Meredith McGinley, PhD, University of Wisconsin- Parkside; Tracy Lin, PhD, JD, University of Illinois at Chicago; Judith A. Richman, PhD, University of Illinois at Chicago
The objectives of this study are to examine the effects of prior exposure to workplace harassment on mental health and alcohol use/misuse. We hypothesize that prior exposure to chronic sexual or generalized workplace harassment will predict more symptoms of depression and anxiety and greater use/misuse of alcohol after a ~13 year gap.
It is well established that exposure to sexual harassment (SH) or generalized workplace harassment/bullying (GWH) is associated with increased risk for substance use and poor mental health (e.g., Richman et al., 1999; Rospenda et al., 2009), however long-term effects are unknown. This study represents the first study of the long-term effects of prior exposure to workplace harassment in a diverse sample.
Individuals initially drawn from a university-employed sample and surveyed at 8 time points between the years 1996-2007 (W1-W8) were resurveyed by web or mail at wave 9 (W9) in 2020. We received a total of n=923 responses (out of a possible sample of N=2387; removing 88 individuals who were determined to be deceased, response rate was 40%; 55% identified as female; 55% were white, 27% Black, 8% Hispanic/Latinx, 11% Asian/PI; mean age = 53). Latent class analyses were conducted on the W1-W8 data to determine exposure patterns to SH and GWH. Both sets of latent class analyses revealed a 2-class solution: chronic exposure or infrequent exposure to SH or GWH over W1-W8. We have not completed multivariate analyses for these data, but bivariate analyses were conducted to examine differences between chronic versus infrequent classes of SH and GWH over W1-W8 in symptoms of depression (measured by 7 items from the CESD) and anxiety (9 items from the Profile of Mood States), and problematic alcohol use (frequency of consuming 6+ drinks in one day in the past 30 days, number of times intoxicated in the past 30 days; past 12 months Brief MAST score) at W9.
T-tests or Mann Whitney U tests, as appropriate for the outcome variable, show that at the p=.05 level or lower, prior chronic exposure to either SH or GWH at W1-W8 is associated with significantly higher mean frequency of binge drinking and number of times intoxicated in the past 30 days at W9 than those with infrequent exposure. Neither prior chronic SH exposure nor prior chronic GWH exposure was significantly associated with mean score on the Brief MAST at W9. Both prior chronic SH exposure and prior chronic GWH exposure were associated with significantly higher mean symptoms of depression and anxiety in the past 7 days at W9, providing preliminary support for our hypotheses. Multivariate analyses will control for demographic characteristics, current exposure to SH and GWH, and mean W1-W8 levels of each outcome variable.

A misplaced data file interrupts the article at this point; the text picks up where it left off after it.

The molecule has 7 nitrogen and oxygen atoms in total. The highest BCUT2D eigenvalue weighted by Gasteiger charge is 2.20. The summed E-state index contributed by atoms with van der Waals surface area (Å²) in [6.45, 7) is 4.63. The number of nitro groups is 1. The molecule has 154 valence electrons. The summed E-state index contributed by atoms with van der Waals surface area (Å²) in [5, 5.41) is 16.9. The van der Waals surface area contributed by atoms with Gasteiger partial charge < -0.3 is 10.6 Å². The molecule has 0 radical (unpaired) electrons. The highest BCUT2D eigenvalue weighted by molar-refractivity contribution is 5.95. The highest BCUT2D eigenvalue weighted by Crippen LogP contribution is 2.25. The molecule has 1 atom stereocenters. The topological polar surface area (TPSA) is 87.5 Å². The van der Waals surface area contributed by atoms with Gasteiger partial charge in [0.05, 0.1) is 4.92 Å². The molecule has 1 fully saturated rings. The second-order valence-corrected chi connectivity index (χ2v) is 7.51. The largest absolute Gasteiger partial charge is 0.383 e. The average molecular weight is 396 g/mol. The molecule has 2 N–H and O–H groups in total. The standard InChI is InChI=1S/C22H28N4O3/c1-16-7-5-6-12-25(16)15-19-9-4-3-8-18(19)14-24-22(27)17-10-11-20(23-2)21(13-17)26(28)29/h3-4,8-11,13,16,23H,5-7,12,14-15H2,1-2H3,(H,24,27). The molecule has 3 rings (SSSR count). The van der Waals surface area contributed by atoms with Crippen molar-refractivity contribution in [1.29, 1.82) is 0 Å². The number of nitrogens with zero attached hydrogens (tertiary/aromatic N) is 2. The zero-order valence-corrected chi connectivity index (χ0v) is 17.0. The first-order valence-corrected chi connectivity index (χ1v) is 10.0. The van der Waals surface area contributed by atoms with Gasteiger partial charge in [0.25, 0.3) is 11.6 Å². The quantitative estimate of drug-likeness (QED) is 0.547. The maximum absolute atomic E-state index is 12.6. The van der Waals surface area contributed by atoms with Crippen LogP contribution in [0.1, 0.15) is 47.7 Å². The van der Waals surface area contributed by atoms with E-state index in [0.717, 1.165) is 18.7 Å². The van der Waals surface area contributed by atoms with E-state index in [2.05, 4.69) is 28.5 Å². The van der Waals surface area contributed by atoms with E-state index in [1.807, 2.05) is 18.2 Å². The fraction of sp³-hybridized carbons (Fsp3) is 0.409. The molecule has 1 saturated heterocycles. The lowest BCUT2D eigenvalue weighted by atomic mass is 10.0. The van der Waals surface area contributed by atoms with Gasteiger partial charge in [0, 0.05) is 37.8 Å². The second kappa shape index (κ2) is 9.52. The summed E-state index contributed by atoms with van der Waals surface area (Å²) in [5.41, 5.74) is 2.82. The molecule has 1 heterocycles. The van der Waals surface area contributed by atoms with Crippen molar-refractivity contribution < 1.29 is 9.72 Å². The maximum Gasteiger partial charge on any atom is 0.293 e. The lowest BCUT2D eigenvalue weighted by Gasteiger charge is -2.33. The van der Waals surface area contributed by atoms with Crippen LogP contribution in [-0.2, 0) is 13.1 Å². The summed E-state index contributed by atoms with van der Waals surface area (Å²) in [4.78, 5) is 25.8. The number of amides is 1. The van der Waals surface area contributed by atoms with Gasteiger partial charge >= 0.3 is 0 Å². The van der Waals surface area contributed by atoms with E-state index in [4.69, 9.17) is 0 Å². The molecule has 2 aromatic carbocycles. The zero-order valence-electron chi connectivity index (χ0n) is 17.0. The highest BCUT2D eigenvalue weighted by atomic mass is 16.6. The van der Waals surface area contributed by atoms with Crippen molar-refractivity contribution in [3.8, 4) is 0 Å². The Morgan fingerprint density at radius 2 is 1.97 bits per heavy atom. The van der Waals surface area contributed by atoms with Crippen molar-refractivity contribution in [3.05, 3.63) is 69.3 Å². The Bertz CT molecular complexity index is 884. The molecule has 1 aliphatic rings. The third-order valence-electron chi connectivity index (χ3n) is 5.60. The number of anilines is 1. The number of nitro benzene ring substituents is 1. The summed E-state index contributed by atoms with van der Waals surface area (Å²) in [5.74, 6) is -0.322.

These data suggest that chronic exposure to either SH or GWH over a period of multiple years is associated with long-term behavioral and mental health effects for targets. Strengths of these data are the longitudinal design with long-term follow-up and a diverse sample, representing a wide variety of past or current job types (e.g., clerical/administrative, service/maintenance, faculty) and racial/ethnic identities. Limitations are that the sample was originally drawn from one organization, and some individuals were lost to follow-up. These results suggest that these exposures can have long-term health implications for targets. Enforcement of existing laws that prohibit sexual harassment and enactment of similar laws to protect workers against workplace bullying could help to protect long-term health of workers.
SH and GWH represent critical workplace exposures that can have long-term health effects on targets. More longitudinal research with longer follow-up in more representative samples is needed to support the generalizability of these findings.